Painful - Mom told teen to 'come in' before he was murdered
It was as if God was trying to tell her to urgently reach out to her son, Stephan McLaren, in the wee hours of New Year's morning before he was stabbed to death by an unknown assailant.
Evelyn Barton, indeed, made the call to her son, a promising young cricketer, with some of her final words of instruction to him being, "Come in".
"Is like God wake mi up after 4 o'clock in the morning, Sunday morning, and tell mi seh mi fi call mi son and say, 'Come in', and a dat mi do. Mi say, 'Stephan, come in', and him answer mi and say, 'Yes, Mommy'.
"Mi say, 'Alright, Stephan', and mi hang up di phone and mi go back to sleep a little bit. It was coming up to [the time to] get ready to go to church. [I was] turning around and a fix likkle breakfast to go to church," Barton related.
What happened next would send her into a state of shock that would then force doctors at the University Hospital of the West Indies to quickly sedate her.
"My friend call mi - the other cricketer's mother - and say Stephan get stab and mi fi come! Jesus Christ! Mi friend tek taxi come up here for me. Mi go out [and] a pure crying go right to University. When I reach University Hospital, di doctor and di nurse dem ... hold mi and dem put mi pon [the] bed. I couldn't keep up. Dem gimme injection fi calm me down. A last night (Sunday) mi come in here and mi couldn't sleep. All now mi cyaa sleep," Barton told The Gleaner yesterday as she wept bitterly.
Stephan left home Saturday night for a New Year's party with friends.
After leaving the party, he was walking along Hagley Park Road with three other boys, headed for home. He stopped at a spot about a block away from the party's location to urinate.
Shortly after, Stephan's friends, who were already a little distance in front, saw him rushing towards them saying that he had been stabbed. They immediately organised to get help for him to be transported to the hospital, where he was pronounced dead.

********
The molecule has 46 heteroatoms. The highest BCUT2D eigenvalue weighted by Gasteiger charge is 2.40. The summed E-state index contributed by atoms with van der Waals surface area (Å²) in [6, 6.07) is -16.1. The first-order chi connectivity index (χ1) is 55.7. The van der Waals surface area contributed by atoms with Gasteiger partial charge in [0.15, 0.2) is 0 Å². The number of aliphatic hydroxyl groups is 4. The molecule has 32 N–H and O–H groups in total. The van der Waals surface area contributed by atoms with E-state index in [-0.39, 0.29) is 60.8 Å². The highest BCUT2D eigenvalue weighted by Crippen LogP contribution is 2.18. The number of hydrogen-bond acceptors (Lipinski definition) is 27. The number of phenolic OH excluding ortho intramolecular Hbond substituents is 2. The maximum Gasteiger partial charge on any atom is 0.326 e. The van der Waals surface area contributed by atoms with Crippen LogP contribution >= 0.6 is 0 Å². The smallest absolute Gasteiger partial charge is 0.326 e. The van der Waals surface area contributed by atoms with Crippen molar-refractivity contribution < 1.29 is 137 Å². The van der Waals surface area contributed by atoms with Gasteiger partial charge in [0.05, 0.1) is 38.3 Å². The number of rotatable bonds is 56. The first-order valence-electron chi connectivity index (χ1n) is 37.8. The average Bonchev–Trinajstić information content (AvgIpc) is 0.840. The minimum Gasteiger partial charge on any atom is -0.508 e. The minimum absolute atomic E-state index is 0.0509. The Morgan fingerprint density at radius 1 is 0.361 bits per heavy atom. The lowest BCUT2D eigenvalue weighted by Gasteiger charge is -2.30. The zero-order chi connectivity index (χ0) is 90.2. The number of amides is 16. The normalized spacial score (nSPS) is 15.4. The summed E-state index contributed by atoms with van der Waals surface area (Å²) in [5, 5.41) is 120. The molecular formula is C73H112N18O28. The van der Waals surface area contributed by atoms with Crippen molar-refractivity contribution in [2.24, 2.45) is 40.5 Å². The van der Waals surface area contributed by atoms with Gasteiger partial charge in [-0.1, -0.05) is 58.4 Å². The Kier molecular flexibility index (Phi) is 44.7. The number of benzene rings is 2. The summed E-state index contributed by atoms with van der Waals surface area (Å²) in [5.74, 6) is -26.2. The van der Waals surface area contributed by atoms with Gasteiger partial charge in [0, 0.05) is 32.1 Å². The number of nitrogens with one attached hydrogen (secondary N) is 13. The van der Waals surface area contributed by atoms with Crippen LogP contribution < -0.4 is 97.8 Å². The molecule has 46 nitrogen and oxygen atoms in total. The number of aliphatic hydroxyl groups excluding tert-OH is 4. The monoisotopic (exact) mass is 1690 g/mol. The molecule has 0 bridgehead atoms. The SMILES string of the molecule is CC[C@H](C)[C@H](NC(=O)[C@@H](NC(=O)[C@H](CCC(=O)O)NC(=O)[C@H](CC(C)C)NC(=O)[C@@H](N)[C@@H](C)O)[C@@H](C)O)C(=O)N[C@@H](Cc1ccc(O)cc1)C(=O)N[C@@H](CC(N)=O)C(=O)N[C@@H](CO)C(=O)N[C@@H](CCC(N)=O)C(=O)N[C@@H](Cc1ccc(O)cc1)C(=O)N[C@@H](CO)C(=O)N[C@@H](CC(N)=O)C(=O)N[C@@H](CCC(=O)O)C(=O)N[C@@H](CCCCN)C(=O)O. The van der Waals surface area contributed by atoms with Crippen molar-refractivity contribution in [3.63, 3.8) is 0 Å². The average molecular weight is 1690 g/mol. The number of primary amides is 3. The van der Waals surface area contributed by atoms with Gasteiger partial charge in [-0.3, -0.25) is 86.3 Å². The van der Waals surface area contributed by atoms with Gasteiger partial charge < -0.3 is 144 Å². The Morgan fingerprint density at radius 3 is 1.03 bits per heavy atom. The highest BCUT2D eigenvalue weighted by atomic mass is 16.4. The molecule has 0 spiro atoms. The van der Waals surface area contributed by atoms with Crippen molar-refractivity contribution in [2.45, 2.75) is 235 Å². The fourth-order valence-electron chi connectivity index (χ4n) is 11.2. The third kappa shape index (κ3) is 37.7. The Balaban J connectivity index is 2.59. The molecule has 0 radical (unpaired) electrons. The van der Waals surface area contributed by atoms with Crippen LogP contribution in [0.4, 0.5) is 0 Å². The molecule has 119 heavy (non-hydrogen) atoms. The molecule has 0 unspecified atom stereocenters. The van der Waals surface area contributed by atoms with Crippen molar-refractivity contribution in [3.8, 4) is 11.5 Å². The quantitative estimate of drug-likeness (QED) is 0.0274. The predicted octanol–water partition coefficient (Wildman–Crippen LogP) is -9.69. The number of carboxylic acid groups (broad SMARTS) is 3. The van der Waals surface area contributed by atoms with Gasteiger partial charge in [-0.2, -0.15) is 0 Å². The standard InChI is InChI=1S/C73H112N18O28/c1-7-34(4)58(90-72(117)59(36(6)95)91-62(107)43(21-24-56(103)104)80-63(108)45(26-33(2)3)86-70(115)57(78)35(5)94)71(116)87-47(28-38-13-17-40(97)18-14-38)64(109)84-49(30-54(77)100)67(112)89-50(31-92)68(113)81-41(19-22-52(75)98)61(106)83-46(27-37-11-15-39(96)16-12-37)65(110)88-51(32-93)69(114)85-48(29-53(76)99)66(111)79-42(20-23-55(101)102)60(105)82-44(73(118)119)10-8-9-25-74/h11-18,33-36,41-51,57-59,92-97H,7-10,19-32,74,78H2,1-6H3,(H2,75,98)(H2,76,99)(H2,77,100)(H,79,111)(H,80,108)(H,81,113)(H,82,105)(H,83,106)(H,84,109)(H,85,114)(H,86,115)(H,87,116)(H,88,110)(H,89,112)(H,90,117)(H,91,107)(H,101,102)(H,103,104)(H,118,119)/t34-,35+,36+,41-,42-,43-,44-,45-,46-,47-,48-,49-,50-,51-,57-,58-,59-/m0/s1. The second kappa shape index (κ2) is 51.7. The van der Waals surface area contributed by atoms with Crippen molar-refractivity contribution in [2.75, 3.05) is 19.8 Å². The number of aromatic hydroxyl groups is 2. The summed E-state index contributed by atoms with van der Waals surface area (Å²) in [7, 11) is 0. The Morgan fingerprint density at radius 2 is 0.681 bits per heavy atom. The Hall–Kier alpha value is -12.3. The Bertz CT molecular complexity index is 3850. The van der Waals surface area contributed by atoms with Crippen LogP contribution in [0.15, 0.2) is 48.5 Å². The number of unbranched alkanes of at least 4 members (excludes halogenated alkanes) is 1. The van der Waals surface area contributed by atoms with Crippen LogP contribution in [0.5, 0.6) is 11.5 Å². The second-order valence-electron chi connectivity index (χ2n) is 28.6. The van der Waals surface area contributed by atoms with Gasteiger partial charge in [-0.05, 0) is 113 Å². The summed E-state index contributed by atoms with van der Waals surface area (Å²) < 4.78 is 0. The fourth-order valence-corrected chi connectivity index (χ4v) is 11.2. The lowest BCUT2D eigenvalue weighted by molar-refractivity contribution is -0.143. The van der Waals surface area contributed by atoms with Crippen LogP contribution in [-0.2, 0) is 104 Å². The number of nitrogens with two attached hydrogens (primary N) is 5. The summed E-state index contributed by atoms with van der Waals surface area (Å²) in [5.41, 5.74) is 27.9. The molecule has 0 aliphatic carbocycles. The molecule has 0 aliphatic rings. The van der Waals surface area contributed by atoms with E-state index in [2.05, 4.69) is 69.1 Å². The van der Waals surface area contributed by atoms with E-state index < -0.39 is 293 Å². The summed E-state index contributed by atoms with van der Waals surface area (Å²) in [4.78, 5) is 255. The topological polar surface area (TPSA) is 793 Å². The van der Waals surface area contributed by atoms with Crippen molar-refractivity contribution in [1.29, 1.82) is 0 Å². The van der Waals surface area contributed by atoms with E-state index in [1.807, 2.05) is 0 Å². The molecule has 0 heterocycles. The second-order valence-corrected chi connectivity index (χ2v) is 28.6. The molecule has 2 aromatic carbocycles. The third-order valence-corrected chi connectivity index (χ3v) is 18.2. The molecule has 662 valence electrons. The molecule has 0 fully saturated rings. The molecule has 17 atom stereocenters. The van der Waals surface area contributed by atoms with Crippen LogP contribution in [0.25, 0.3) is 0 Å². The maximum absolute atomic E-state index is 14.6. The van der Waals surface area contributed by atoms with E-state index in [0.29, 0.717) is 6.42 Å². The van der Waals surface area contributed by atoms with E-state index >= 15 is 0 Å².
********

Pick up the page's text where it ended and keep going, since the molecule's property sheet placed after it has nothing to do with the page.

His mother continued: "We don't know why dem kill him. Dem mussi couldn't get fi search him [because] dem nuh tek nothing from him. Mi get him things dem, but dem tek him life. Mi have him phone and mi have him billfold, suh weh dem did want?"
Stephan was preparing to play Grace Shield cricket when school reopens for the Easter term.
He spent five years at Pembroke Hall High School, but because of his exceptional cricketing abilities, he was offered a sixth-form spot at Calabar High School to develop his talent further and possibly help lead his new school to the championship title.
His mother said that she had gone to the school to ask that they be easy on him since she had to take him to the doctor after he complained of back pain following cricket training.
"See him medicine right deh suh," she said as she pointed to two boxes of medication on a table nearby. "Him just did a come 'round back (recover) and a get jolly and a get ready fi go play Grace Shield."
Seventeen-year-old Stephan was the only son for his parents.
Barton feverishly appealed to the mother of whoever carried out the act to "bring him in".
His coach, Sean Newell, described Stephan as a very quiet boy. He did not get to play the Grace Shield games for Calabar.
"He was humble, more than anything. You wouldn't see him speak out of context; very respectful. The youngsters look up to him because he brings a lot of experience. We haven't gone through a season with him. We were just basically in training with him and played a few practice matches. Based on his skill set, [he was] very talented," Newell told The Gleaner.
A practice game was in place for today, which he would have been an integral part of as the number four batsman.
The Grace Shield competition is set to start in the next two weeks.